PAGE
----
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Officials, Advocates Spar Over Proposed Flood Barriers To Protect Against Future Storm Surges

NEW YORK (CBSNewYork) -- Superstorm Sandy devastated coastal communities in the Tri-State area nearly six years ago and since then, building a more resilient coastline has become a priority for residents and lawmakers.

To keep a similar storm from wrecking similar havoc, the U.S. Army Corps of Engineers is considering five options.

"Our primary mission is, and I think the bigger factor that goes in to weigh in is the benefit and the cost comparison of each of the plans," Cliff Jones, Chief of the Corps' Planning Division, said.

At a quick glance, options include multiple surge barriers, flood walls, levees, and seawalls throughout New York Harbor, along Atlantic beaches, and up the Hudson River.

One of the options is getting the lions' share of attention. It involves a five-mile storm surge barrier that would span from Sandy Hook to the Rockaways, similar to the Netherlands' Delta Works.

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Proposed flood barrier. (credit: CBS2)

"Five miles across here, it's just unimaginable," said Ida Sanoff, Executive Director of the Natural Resources Protective Association. "When you put a structure in the water here it frequently gives you unexpected impacts."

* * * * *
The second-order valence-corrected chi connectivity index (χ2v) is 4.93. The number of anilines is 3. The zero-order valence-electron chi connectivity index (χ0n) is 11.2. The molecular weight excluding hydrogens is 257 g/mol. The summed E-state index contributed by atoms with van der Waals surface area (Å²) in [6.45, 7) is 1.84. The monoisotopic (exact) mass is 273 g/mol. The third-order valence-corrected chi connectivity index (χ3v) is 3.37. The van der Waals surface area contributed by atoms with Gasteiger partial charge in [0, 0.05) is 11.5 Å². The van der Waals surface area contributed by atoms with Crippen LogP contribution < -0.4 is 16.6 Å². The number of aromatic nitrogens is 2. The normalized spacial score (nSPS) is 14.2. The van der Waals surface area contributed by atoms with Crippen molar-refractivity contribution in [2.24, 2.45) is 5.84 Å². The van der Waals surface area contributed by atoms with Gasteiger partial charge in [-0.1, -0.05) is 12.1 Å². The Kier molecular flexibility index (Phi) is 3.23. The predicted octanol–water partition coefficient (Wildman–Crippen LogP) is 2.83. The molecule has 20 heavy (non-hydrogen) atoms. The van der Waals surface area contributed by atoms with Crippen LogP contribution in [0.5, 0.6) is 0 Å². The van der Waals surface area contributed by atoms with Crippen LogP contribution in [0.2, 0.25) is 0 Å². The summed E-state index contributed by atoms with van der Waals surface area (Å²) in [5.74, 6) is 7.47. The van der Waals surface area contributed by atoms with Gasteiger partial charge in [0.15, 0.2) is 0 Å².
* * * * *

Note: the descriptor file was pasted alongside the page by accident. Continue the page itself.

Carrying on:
She says the proposal could be a "sneak attack," and wants to make sure her voice is heard.

"No one on the Brooklyn shoreline knew these meetings were going to be held," she said, referring to meetings held by the Army Corps this week to inform the public of options.

She's not the only one feeling blindsided. State Senator Terrence P. Murphy (R-40th) says he feels left out of the conversation, too.

"We're asking the Army Corp to have a seat at the table," he said. "Have a meeting in Sleepy Hollow."

Baykeeper Greg Remaud tells CBS2 he got wind of the meetings and says the perimeter is the only solution that offers protection from storm surges in a fiscally responsible and ecologically sound way. The key, he says, is avoiding large-scale engineering.

"They often cause more problems than they solve in terms of back flooding, cutting off tidal flooding over time," Remaud said. "Tidal flow provides oxygen to the estuary, it's what brings in nutrients and cleans our contaminants."

The Army Corps hopes to identify a tentative plan by the year, but says a final plan wouldn't be sent to Congress until 2022. After that it could still be years before work on the ground begins.

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